Ask You Shall Receive

VERSE OF THE DAY.Matthew 7:7-8 (New Living Translation).Share Audio.“Keep on asking, and you will receive what you ask for. Keep on seeking, and you will find. Keep on knocking, and the door will be opened to you. For everyone who asks, receives. Everyone who seeks, finds. And to everyone who knocks, the door will be opened.I know it seems like you’re not being heard or listened to but I say keep Asking and you shall receive what it is you asked. Open your eyes and seek what you are seeking and you will find Keep on knocking, and the door will be opened to you. For everyone who asks, receives. Everyone who seeks, finds. And to everyone who knocks, the door will shall be opened for all though you aren’t being heard you are always being listened to and answered in God’s time as you are in his best interest.7 Ask, and it shall be given you; seek, and ye. shall find; knock, and it shall be opened unto you: 8 For every one that asketh receiveth; and he that seeketh. findeth; and to him that knocketh it shall be opened.Matthew 7:7–8 are the seventh and eighth verses of the seventh chapter of the Gospel of Matthew in the New Testament and is part of the Sermon on the Mount. These verses begin an important metaphor generally believed to be about prayer. Wikipedia.What Jesus Did! ‘Keep Praying!’ — Matthew 7:7-8.Wednesday, March 24, 2021.[Jesus continued:] “Keep on asking, and you will receive what you ask for. Keep on seeking, and you will find. Keep on knocking, and the door will be opened to you. For everyone who asks, receives. Everyone who seeks, finds. And to everyone who knocks, the door will be opened.”.— Matthew 7:7-8 NLT.◄ What Does Matthew 7:7 Mean? ►.”Ask, and it will be given to you; seek, and you will find; knock, and it will be opened to you.Matthew 7:7(NASB).Verse Thoughts.Christ’s Sermon on the Mount is an extended teaching that covers numerous distinct yet interconnected topics of Christian life and godly living. Not only are we to explore the inner motive of our heart with regard to our personal words and actions, but we are to consider our conduct towards others and appraise our attitude towards our neighbour.One important topic that threads its way throughout Christ’s life and teaching is the matter of prayer. Early in His sermon, Jesus called His followers to love their enemies and pray for those who mistreat or persecute them. This was a revolutionary teaching to the Jews of Christ’s day. The Jewish leaders taught them to love their fellow man and hate their enemy – but Christ taught them to love their enemies as well as their neighbours, and to lift them up to their Heavenly Father in prayer.Jesus also warned against sanctimonious and self-righteous praying that was practised by the religious leaders of the day. They turned their prayers into a prideful exhibition of self-proclaimed righteousness, instead of humbly seeking the Lord with all their heart. He warned His followers that such ostentatious behaviour was not only hypocritical and dishonouring to the Lord, but that such prayers would not be heard by God.Jesus wanted His followers to understand that prayer is a cry to the Father-heart of God from His dependent children, and told us, “When you pray, go into your inner room, close your door and pray to your Father Who is in secret, and your Father Who sees what is done in secret will reward you.” He even gave His disciples a model prayer – often called ‘The Lord’s Prayer’ or ‘The Disciple’s Prayer’ as an aid in establishing the sound principles and practice of prayer.And in this verse, Jesus expands His lessons on prayer and how to pray aright. He tells us, “Ask (and keep on asking) and it will be given to you; seek (and keep searching with the promise that) you will find; knock, (and keep on knocking) and the door will be opened to you.”.We are to ask our Heavenly Father for the things we need and we are to keep on asking. We are to present our simple petitions to the One that has promised to provide for all our needs and comfort all our heartaches.We are to ask and keep on asking, with full assurance that He hears our cries and answers the prayer that is offered in faith and in line with His will. We have been given access into the throne room of grace for mercy to find help in time of need. We are to keep in close communication with our Lord – and enjoy sweet fellowship with our Heavenly Father.We are to seek the Lord and to keep on seeking Him, for by Him and through Him we will know the truth and the truth will set us free. We are to apply ourselves to diligently and earnestly seek the truth of the glorious gospel of God, as we search out all the jewels concealed in the Scripture and discover the little surprises that are hidden in the Word of God. The more we seek the Lord, the more our faith will be established in Him.Our seeking is designed by God to enable us to grow in grace and in a knowledge of the Lord Jesus. We are to seek and we are to keep on seeking, for the one who searches out the deep truths of God will not be disappointed, but greatly rewarded. In Proverbs 25, we are told that it is the glory of God to conceal a thing, BUT the glory of kings is to search out a matter – and we are called by His name to be kings and priests, and to be His ministers of reconciliation to display His glory to a lost world.We are to knock and keep on knocking. We are to knock with patient endurance and steadfast perseverance. We are to knock with confidence and humility even when life’s circumstances seem to test our faith and sap our strength. We are to knock and keep on knocking even when the prowling enemy of our soul tries to cause our hearts to faint. And even when God’s presence seems very far removed from us, we are to knock and knock and keep on knocking, for the testing of our faith develops perseverance, and such endurance must finish its work within so that we become mature and complete, lacking nothing as we tightly cling to His all-sufficient grace.God has promised to answer all the prayers of those who diligently seek Him, but too often our prayers are selfish or soulless. Too often our calls and half-hearted, lack passion, or simply become a formula to be followed. Prayer, however, is the greatest weapon that God has given to His children, and we have been instructed to pray without ceasing – and having done all to PRAY.Let us be persistent in our prayer life and impassioned in our praying. Let us ask in faith, seek diligently, and knock frequently, knowing that He is a God that hears and answers prayer. And let us use the privilege of prayer wisely, reverently, discreetly, and for His greater praise and glory.Let us ASK and keep asking for He has promised to give us all we need for life and godliness. Let us SEEK and keep searching, for He has promised all who seek Him, will find Him when we shall search for Him with all our heart. And let us KNOCK and keep on knocking, for He has promised that the door will be opened. Praise His holy name.My Prayer.Loving Father, thank You for breaking down the barrier between God and man and permitting me to come into Your holy presence in prayer, for mercy to find help in time of need. Help me to pray and keep on praying in spirit and in truth. Help me to pray purposefully and persistently, and in accordance with Your will… and may I learn to ask in faith, to seek You with all my heart, and to knock with patient endurance so that I may live according to Your will. This I ask in Jesus’ name, AMEN.Source: https://dailyverse. knowing-jesus. com/matthew-7-7.Key Thought.Ask, seek, knock. These actions sound so harmless and so easy. But behind these words is the intent of Jesus: Be persistent! Keep asking! Continue seeking! Don’t quit knocking! This is not a cookbook recipe, but the target attitude we should have in our prayers and our lives. We must be persistent and faithful. But rather than making that persistence our key to acquiring and achieving for ourselves, let’s remember Jesus’ example in the model prayer in Matthew 6:9-13: The focus is on God’s will — his Kingdom and his glory, and our most basic needs — daily bread, and on overcoming sin through forgiveness and deliverance. Jesus was reminding us that if we pursued these things, we will receive them. In addition, we will also be changed for good in the process!Today’s Prayer.Holy and righteous Father, thank you so much for the many prayers you have answered. Thank you, dear Father, for answering my prayers to be more like Jesus. I confess I am still so very far from his perfection, but when I look at the distance you have brought me in the past, I can view the future only with excitement knowing that you will lead me on to become more like him in the future. In Jesus’ name, I thank you and ask for your continued grace. Amen.Related Scripture Readings.* James 1:5-8.* John 14:12-13.* Luke 18:1-8.What Does Matthew 7:8 Mean? ►.”For everyone who asks receives, and he who seeks finds, and to him who knocks it will be opened.Matthew 7:8(NASB).Verse Thoughts.The Sermon on the Mount outlines the character and conduct that Christ expects from all subjects in His kingdom. It covers two long chapters and needs to be understood as an integrated whole, rather than a series of disconnected teachings – and this detailed dialogue should NOT be taken out of context.Christ’s Sermon is not a presentation of the gospel, nor does it explain the plan of salvation to unbelievers. It is a series of principles and practices given to His disciples which are designed to govern the behaviour of every subject in His kingdom. The conduct He calls for can only be achievable by drawing on the supernatural power of the indwelling Spirit of God in a life that is saved by grace through faith… a consecrated heart that is dedicated to serving our blessed Redeemer in spirit and in truth.Two verses that are frequently taken out of context are in chapter 7, where we read “Keep asking, and it will be given to you. Keep searching, and you will find. Keep knocking, and the door will be opened to you – for everyone who asks receives, and he who seeks finds, and to him who knocks it will be opened.”.It is often taught by compromised Christians, false teachers, and prosperity preachers, that if we shout loud enough, pray long enough, and demand forcefully enough, God has to give us whatever we demand or He is being dishonest! This is an unscriptural practice called ‘positive confession’.The simple beauty of the truth in these verses has been twisted by unscrupulous people to imply that God is at our beck and call and must give us everything we want. Prosperity teachings have sprung up and unscriptural denominations have been formed to push this ‘new age’ practice of ‘positive declaration’ in ‘The Word of Faith movement’.However, prosperity teachers detach their teachings from every other biblical instruction on the normal Christian life in general, and the conditions for answered prayer in particular. The Bible teaches that a man must pray in faith, and without any doubt, unforgiveness, or sin in his heart. We are reminded in Psalms, if God regards iniquity in a heart, He will neither heed nor hear a man’s prayer.Other conditions for answered prayer is that requests should not be selfishly motivated, but must be in line with the will of God. Hebrews outlines another principle of answered prayer, which is a far cry from the ‘name-it-and-claim-it’ teaching of the Word-of-Faith movement and prosperity teachings, “let us draw near with a sincere heart in full assurance of faith, having our hearts sprinkled clean from an evil conscience and our bodies washed with pure water.”.When all the biblical criteria for prayer are met, God will most certainly answer prayer and in these precious verses, the Lord lays out the principles in His model prayer. We are to address our Father in heaven and honour His holy name. We are to pray for His kingdom to come and His will to be carried out on earth as it is in heaven. We are to pray for our daily food and to ask forgiveness for any sin… and we are also to be prepared to forgive others, knowing how much our Saviour has forgiven us.When we carry out His will and seek first His kingdom and righteousness, He will hear our prayer, because we will be praying into His will. When we honour our heavenly Father and proclaim His sovereign authority, His power, and His glory, we have an assurance that He is a God Who hears and answers prayer.Although the entire Sermon on the Mount is distinctly Jewish and was originally given to a remnant of Jews who trusted Christ for their salvation, the principles apply to all people who already are… or will become part of His kingdom on earth. Christ’s code of behaviour in His Sermon on the Mount was relevant to His earthly followers, both before and after the Cross. It has relevance to those of us who have already crowned Him as king of our heart in this age of grace. It contains standards to which Tribulation saints will need to adhere and it will also be relevant for those in the coming Millennial kingdom.The impossibly high standards of the Sermon on the Mount and the call to prayer, are designed to teach us that the principles and practice in Christ’s teaching can never be achieved in our own strength and power. They can only be realised supernaturally, as we allow the Holy Spirit of God to work His work in our lives.The more earnestly we ask, seek, and knock on heaven’s door, the more we will be given the supernatural strength to fulfil His Word and remain in the centre of His will.My Prayer.Heavenly Father, thank You for laying out so clearly the principles and practices that should govern our lives as we die to self and live for God. Thank You that my salvation does not rely on what I have done but on what Christ has done on my account. Lord, at times I have tried to do things in my own strength, only to fail. Help me to live aright and pray according to Your Word and will. Give me an understanding heart and the desire to live and work and pray in a manner that honours Your holy name. I praise and thank You that You are my sole Provider.Source: https://dailyverse. knowing-jesus. com/matthew-7-8.What does Matthew 7:8 mean?In the previous verse, Jesus commanded His listeners to ask, seek, and to knock, with the promise that each action would be rewarded (Matthew 7:7). In the following verses, He makes it clear that He is talking about prayer: asking from the Father, seeking from the Father, symbolically knocking on the Father’s door. Some commentators suggest these words imply a progression. It’s possible that “asking” means making a request, “seeking” implies persistence or fervor, and “knocking” represents continued and ongoing persistence.In this verse, Jesus doubles down on the promise. Everyone who asks of God receives an answer. Everyone who seeks Him finds Him. The door is opened to everyone who knocks. By including everyone, Jesus shows that God’s responsiveness to prayer is not based on the goodness of the one who prays, but on the goodness of God. We all know that among everyone, some are unworthy. God knows that among everyone, everyone is unworthy. Jesus shows that His Father does not only respond to the prayers of the super-religious, like the Pharisees (Matthew 5:20). He is ready to respond to the sincere asking, seeking, and knocking of each of His people.That universal sense of God’s response is especially important when looking at the Great Commission (Matthew 28:19). Elsewhere, the Bible explains that there’s enough evidence of God in each person’s life that they should be seeking God (Romans 1:20; Psalm 19:1). Those who want God will react to that evidence by searching for Him, and they will find Him.That also means the context of God responding to the prayers of “everyone” is ultimately grounded in the context of Jesus Himself. He is quoted by John as saying, “No one comes to the Father except through me” (John 14:6). Some requests are reasonable only from those who can legitimately call God Father. They also presume the person is approaching the “ask, seek, and knock” concept in a truly godly way (Matthew 6:9–13).Context Summary.Matthew 7:7–14 describes God as a generous Father eager to give good gifts to His praying children. Jesus commands His followers to continually ask and seek, with confidence that they will receive and find. Christ summarizes the intent of God’s commands in the Old Testament: doing for others what we want done for us. This is commonly referred to as “the Golden Rule.” The way of Jesus begins by entering a narrow gate and continues down a hard path that leads to life. He commands His followers to take that path instead of the easy road that leads to destruction.Chapter Summary.Matthew 7 is the last of three chapters that record what is now known as the Sermon on the Mount. Jesus commands His hearers not to pronounce shallow or hypocritical judgment. He describes God as a generous Father eager to give good things to His children when they ask. He commands His followers to enter the narrow gate and walk the hard road to life. False prophets can be recognized by their fruit, meaning their actions and choices. At the same time, good deeds are not absolute proof that someone has true faith. To live by Jesus’ teaching is like building the house of your life on a solid foundation instead of shifting sand.QUESTION.What did Jesus mean when He said, “Ask and you shall receive”?ANSWER.Jesus said, “Ask and you will receive, and your joy will be complete” in John 16:24. Similar statements are found in Matthew 7:7; 21:22; Mark 11:24; Luke 11:9; and John 15:7. Is this a blanket promise with no conditions? If we ask for three hundred pounds of chocolate delivered to our door, is God obligated to give it to us? Or are Jesus’ words to be understood in light of other revelation?If we assume that “ask and you will receive” means “ask for anything you want and I’ll give it to you,” then we have turned the Lord into a cosmic genie who serves our every whim. This is the problem of prosperity gospel and word of faith teachings.In the Sermon on the Mount, Jesus says that whoever asks receives, whoever seeks finds, and whoever knocks will find an open door (Matthew 7:7–8). But with this and all other verses we must examine the context. Jesus goes on to say that God will not fail to give His children good things (verse 11). So, this is one condition to the promise of “ask and receive”: what we ask for must be good in God’s estimation. God will give advantageous gifts to His children; He will not give us bad or injurious things, no matter how much we clamor for them. The best example of a good gift is the Holy Spirit, according to Luke 11:13. We begin to see a two-fold purpose of prayer—to increase our understanding of what God calls “good” and to cultivate a desire in us for what is good.Our prayers to God are not unlike our requests of men. Our prayers are based in a relationship, as Jesus points out in Matthew 7:8. If a child asks his father for something the father knows to be hurtful, the request is denied. The child may be frustrated and unhappy when he doesn’t get what he asked for, but he should trust his father. Conversely, when the child asks for something that the father knows is beneficial, the father will provide it eagerly because he loves his child.We have another condition to the promise of “ask and receive” in John 14:14, “You may ask me for anything in my name, and I will do it.” Here, Jesus does not promise His disciples anything and everything they want; rather, He instructs them to ask “in my name.” To pray in Jesus’ name is to pray on the basis of Jesus’ authority, but it also involves praying according to the will of God, for the will of God is what Jesus always did (John 6:38). This truth is stated explicitly in 1 John 5:14, “If we ask anything according to his will, he hears us.” Our requests must be congruent with the will of God.The promise of “ask and receive,” even with its conditions, can never disappoint. There is no chance of things we need not being in God’s will. He promises to supply what we need when we “seek first his kingdom and his righteousness” (Matthew 6:33). Of course, what we want is not always what we need. If what we want is not in God’s will, then we really don’t want to receive it. God knows what is good for us and is faithful and loving to say “no” to selfish and foolish prayers, no matter how much we want what we’re asking for.God will always give us good things. Our job is to understand what is good, so that we know what to ask for. The natural mind cannot understand this. But, when we offer ourselves as “a living sacrifice” and are transformed by the renewing of our minds, then we “will be able to test and approve what God’s will is—his good, pleasing and perfect will” (Romans 12:1–2). Then, asking for what we need in faith, we will have all we need for life, godliness, and fullness of joy (John 16:24).The biblical instruction concerning prayer is that we pray for the good things that we truly need, according to the will of God, in the authority of Jesus Christ, persistently (see Luke 18:1), unselfishly (see James 4:3), and in faith (see James 1:6). In Matthew 21:22 Jesus again emphasizes faith: “If you believe, you will receive whatever you ask for in prayer.” Those who truly believe God will witness the amazing, infinite power of God. However, comparing Scripture with Scripture, we know that the asking must be done within the will of God. Part of having faith is acceding to God’s plan as best. If we ask for healing, and that is the best thing for us, we should not doubt that God will heal us. If He does not heal, then not being healed is a necessary part of a larger plan—one that is ultimately for our good.Consider Psalm 37:4: “Delight yourself in the Lord and He will give you the desires of your heart.” This verse does not give us a way to manipulate God; nor does it mean that, if we obey, He will reward us with whatever treat we crave. Rather, it means that, when we delight ourselves in God, then we will find everything we want and need in Him. The key here is that the heart of the seeker is changed—when we delight in the Lord, God’s desires begin to become our own. When our desires match God’s, then our prayers are automatically aligned with His will.Among the most important prayers in the life of a Christian are “Teach me to love you above all else” and “Cause me to want what you want.” When we truly desire God, when we are passionate to see His will accomplished in this world, and when we ask for what brings Him glory, He is eager to give us anything we ask. Sometimes the things that glorify God are pleasant—a marriage or a child. Sometimes they are difficult for us—a failure that humbles us or a physical weakness that makes us more dependent upon God (see 2 Corinthians 12:7). But, when we pray within His will, in the authority of Jesus, persistently, unselfishly, and in faith, we will receive what we need.FOR FURTHER STUDY.The Quest Study Bible.More insights from your Bible study – Get Started with Logos Bible Software for Free!RELATED ARTICLES.What did Jesus mean when He said the first will be last and the last will be first?What does it mean when Jesus says “my yoke is easy and my burden is light” (Matthew 11:30)?What did Jesus mean when He said He would give us “whatever you ask in my name”?What did Jesus mean when He told us to ask, seek, and knock?What does the Bible say about a Christian serving in the military?Return to:.Questions about Matthew.What did Jesus mean when He said, “Ask and you shall receive”?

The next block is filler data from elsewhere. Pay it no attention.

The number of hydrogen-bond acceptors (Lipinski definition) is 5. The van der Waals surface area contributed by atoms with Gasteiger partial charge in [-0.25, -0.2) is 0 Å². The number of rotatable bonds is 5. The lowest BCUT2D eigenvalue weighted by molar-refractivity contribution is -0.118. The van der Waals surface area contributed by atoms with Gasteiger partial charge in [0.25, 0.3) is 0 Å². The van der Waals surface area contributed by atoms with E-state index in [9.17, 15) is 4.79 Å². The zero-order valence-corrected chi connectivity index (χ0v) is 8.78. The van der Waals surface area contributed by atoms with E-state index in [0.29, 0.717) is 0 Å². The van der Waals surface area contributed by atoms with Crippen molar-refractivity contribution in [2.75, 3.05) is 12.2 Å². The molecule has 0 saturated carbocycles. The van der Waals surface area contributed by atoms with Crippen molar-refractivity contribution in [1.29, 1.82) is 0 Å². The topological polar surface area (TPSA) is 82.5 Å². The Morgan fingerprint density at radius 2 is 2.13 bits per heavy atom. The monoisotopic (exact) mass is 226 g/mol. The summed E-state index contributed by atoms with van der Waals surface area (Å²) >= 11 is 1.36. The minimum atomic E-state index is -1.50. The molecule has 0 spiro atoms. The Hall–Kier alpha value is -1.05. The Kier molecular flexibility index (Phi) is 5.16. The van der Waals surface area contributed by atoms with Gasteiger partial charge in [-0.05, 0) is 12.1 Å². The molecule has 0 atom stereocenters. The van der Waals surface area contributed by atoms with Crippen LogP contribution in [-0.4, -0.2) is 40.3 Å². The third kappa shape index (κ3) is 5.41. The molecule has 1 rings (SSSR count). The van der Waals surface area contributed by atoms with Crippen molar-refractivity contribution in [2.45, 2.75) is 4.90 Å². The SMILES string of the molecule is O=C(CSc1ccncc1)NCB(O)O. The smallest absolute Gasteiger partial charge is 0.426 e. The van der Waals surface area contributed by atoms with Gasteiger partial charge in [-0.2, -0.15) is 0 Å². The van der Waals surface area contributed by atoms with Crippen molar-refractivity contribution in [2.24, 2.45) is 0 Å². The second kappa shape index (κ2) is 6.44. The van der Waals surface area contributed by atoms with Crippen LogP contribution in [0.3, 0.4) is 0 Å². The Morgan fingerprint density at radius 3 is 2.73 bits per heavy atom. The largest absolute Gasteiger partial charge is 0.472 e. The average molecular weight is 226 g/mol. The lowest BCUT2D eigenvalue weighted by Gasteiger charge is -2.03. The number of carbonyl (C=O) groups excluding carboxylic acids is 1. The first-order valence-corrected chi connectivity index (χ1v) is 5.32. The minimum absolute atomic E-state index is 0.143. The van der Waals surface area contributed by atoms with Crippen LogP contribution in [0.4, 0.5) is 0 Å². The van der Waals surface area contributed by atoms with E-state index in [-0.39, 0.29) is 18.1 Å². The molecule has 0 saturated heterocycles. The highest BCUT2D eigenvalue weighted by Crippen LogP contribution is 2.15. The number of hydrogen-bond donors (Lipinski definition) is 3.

Author: J. Palmer

Living under the wings of God and the angels around me keeping me going and safe. Sharing the love of Christ.